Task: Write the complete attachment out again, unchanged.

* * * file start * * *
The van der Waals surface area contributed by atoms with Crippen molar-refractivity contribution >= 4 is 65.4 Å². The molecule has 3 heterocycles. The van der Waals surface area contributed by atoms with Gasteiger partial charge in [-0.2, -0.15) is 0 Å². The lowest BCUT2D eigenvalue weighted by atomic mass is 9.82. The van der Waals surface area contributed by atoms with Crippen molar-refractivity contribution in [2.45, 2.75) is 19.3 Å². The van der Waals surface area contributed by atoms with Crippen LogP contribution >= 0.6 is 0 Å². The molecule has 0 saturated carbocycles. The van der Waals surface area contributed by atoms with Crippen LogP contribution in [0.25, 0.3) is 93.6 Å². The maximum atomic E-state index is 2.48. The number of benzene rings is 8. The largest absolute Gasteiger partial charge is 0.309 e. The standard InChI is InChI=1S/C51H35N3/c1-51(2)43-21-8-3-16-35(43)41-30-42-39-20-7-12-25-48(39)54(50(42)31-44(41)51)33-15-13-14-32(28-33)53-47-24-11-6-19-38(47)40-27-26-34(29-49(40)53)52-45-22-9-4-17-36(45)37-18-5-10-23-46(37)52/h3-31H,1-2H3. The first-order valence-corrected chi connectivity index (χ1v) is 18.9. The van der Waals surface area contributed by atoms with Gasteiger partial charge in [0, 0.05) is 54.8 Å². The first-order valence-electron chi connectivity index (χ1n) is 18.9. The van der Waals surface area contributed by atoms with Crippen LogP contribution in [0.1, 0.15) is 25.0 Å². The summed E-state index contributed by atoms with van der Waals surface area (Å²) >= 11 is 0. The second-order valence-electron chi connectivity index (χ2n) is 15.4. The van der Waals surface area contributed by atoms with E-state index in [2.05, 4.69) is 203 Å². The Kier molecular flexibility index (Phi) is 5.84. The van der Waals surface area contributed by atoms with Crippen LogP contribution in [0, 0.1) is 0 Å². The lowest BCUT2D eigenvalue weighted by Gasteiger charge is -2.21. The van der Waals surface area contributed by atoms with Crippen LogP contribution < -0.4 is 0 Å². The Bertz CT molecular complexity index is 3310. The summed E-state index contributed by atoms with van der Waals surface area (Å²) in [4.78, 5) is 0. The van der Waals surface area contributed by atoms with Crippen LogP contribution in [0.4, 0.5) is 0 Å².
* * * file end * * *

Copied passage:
The van der Waals surface area contributed by atoms with Crippen molar-refractivity contribution >= 4 is 65.4 Å². The molecule has 3 heterocycles. The van der Waals surface area contributed by atoms with Gasteiger partial charge in [-0.2, -0.15) is 0 Å². The lowest BCUT2D eigenvalue weighted by atomic mass is 9.82. The van der Waals surface area contributed by atoms with Crippen molar-refractivity contribution in [2.45, 2.75) is 19.3 Å². The van der Waals surface area contributed by atoms with Crippen LogP contribution >= 0.6 is 0 Å². The molecule has 0 saturated carbocycles. The van der Waals surface area contributed by atoms with Crippen LogP contribution in [0.25, 0.3) is 93.6 Å². The maximum atomic E-state index is 2.48. The number of benzene rings is 8. The largest absolute Gasteiger partial charge is 0.309 e. The standard InChI is InChI=1S/C51H35N3/c1-51(2)43-21-8-3-16-35(43)41-30-42-39-20-7-12-25-48(39)54(50(42)31-44(41)51)33-15-13-14-32(28-33)53-47-24-11-6-19-38(47)40-27-26-34(29-49(40)53)52-45-22-9-4-17-36(45)37-18-5-10-23-46(37)52/h3-31H,1-2H3. The first-order valence-corrected chi connectivity index (χ1v) is 18.9. The van der Waals surface area contributed by atoms with Gasteiger partial charge in [0, 0.05) is 54.8 Å². The first-order valence-electron chi connectivity index (χ1n) is 18.9. The van der Waals surface area contributed by atoms with Crippen LogP contribution in [0.1, 0.15) is 25.0 Å². The summed E-state index contributed by atoms with van der Waals surface area (Å²) >= 11 is 0. The second-order valence-electron chi connectivity index (χ2n) is 15.4. The van der Waals surface area contributed by atoms with E-state index in [2.05, 4.69) is 203 Å². The Kier molecular flexibility index (Phi) is 5.84. The van der Waals surface area contributed by atoms with Crippen LogP contribution in [0, 0.1) is 0 Å². The lowest BCUT2D eigenvalue weighted by Gasteiger charge is -2.21. The van der Waals surface area contributed by atoms with Crippen LogP contribution < -0.4 is 0 Å². The Bertz CT molecular complexity index is 3310. The summed E-state index contributed by atoms with van der Waals surface area (Å²) in [4.78, 5) is 0. The van der Waals surface area contributed by atoms with Crippen LogP contribution in [0.4, 0.5) is 0 Å².